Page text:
Jaguar Land Rover converting Halewood factory to build EVs, saving the factory’s fate
Jaguar Land Rover has begun converting its Halewood plant to support the company’s transition to electric vehicles. After several years of uncertainty, workers at the Halewood plant can finally take a deep breath and, for the rest of us, get ready for the first all-electric Land Rover due in 2024.
The Halewood plant, located on the outskirts of Liverpool, was initially opened by Ford in 1963. The first car to roll off the assembly line was the Ford Anglia, a small sedan that was ahead of its time.
If you are a Harry Potter fan or have watched the movies, you may recognize the Ford Anglia as the “flying car” in the second movie, “The Chamber of Secrets.”
Ford used the plant to produce several models, such as the Corsair, as it became the automaker’s primary European production plant. However, in 2000, BMW broke apart the Rover Group, and Land Rover was sold to Ford, reuniting it with Jaguar, which Ford bought in 1989.
Halewood then went on to produce the Jaguar X-type in 2001, an entry-level luxury model designed to rival BMW and Mercedes-Benz (which didn’t work the way they planned), and in 2007, the first Land Rover LR2 (Freelander) rolled off the line.
In 2008, Ford sold Land Rover and Jaguar to Tata Motors, who combined them to establish Jaguar Land Rover (JLR). The Halewood facility has continued building JLR models ever since.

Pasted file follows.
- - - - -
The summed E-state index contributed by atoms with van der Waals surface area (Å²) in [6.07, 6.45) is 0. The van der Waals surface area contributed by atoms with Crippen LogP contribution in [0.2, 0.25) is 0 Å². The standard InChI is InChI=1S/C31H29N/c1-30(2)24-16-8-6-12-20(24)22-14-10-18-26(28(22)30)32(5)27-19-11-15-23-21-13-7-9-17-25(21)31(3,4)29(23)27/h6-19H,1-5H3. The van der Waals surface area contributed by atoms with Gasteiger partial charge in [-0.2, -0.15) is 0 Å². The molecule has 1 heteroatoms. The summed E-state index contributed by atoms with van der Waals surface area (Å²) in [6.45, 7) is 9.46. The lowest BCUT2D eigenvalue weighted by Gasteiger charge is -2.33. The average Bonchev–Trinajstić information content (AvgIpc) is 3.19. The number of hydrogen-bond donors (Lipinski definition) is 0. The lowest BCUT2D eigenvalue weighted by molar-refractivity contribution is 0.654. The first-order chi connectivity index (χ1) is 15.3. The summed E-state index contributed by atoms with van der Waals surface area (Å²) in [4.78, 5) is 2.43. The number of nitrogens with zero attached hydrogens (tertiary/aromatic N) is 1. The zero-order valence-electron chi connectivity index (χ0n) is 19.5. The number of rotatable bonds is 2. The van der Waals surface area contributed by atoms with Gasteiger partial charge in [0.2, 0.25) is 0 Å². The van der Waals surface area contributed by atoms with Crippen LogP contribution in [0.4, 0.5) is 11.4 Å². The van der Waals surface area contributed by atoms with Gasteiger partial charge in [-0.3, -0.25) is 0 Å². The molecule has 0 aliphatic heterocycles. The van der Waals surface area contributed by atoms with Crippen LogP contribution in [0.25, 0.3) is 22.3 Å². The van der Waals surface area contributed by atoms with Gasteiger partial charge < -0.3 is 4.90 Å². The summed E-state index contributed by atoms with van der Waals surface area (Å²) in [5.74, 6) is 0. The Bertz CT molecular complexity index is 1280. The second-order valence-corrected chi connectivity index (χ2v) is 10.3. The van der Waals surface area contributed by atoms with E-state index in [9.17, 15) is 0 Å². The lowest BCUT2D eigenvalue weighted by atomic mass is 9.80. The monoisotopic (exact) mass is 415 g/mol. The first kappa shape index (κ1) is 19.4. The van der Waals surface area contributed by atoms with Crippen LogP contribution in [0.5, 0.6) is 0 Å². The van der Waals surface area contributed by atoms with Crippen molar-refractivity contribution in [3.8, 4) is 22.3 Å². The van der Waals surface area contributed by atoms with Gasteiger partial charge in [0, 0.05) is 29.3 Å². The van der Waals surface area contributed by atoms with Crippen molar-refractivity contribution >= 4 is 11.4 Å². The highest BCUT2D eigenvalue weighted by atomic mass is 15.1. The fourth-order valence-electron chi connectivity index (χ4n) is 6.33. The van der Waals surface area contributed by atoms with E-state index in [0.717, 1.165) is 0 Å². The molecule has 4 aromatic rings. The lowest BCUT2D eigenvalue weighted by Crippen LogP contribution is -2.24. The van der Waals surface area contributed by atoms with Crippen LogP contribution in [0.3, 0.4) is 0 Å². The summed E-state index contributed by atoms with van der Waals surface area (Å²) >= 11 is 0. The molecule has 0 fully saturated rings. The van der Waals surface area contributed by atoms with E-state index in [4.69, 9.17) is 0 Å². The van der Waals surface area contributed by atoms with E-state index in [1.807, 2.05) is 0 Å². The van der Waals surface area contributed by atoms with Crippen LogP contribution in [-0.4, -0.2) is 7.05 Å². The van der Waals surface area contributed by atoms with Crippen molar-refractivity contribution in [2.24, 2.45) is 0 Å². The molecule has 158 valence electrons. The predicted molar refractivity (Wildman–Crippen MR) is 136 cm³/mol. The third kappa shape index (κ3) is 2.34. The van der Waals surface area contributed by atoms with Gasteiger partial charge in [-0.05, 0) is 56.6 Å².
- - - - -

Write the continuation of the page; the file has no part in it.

Ford still has some interest in Halewood as it announced plans to invest $316 million to upgrade the facility and build electric power units for Ford electric vehicles in Europe. The facility is getting another major upgrade as Jaguar Land Rover begins converting the facility to build electric vehicles.
Jaguar Land Rover to convert Halewood to build future electric vehicles
According to a new report from Autocar UK, Jaguar Land Rover is taking its first steps to transform the Halewood facility as the automaker looks to introduce Land Rover’s first fully electric vehicle.
After several rounds of layoffs to finance the automaker’s transition to electric vehicles, employees at the Halewood factory can now look forward to participating in the future of transportation by helping build the next generation of Jaguar Land Rover electric vehicles.
The automaker will build EVs on its new electrified modular architecture (EMA), designed for fully electric vehicles, unlike JLR’s modular longitudinal architecture (MLA) created for larger-sized Land Rover vehicles and hybrids.
The EMA platform is designed to fit any battery according to the automaker. Jaguar Land Rover’s EMA platform is undergoing engineering approval, as the company’s CEO revealed in July.
Halewood’s body shop is also due for an upgrade after documents filed reveal plans to “increase production capacity for new model lines.”
Jaguar Land Rover revealed its global EV strategy “Reimagine” last year, which involves Jaguar becoming an all-electric brand by 2025 (they already have the I-Pace out) and Land Rover to follow with six EVs by 2030, including the first electric Land Rover due in 2024.
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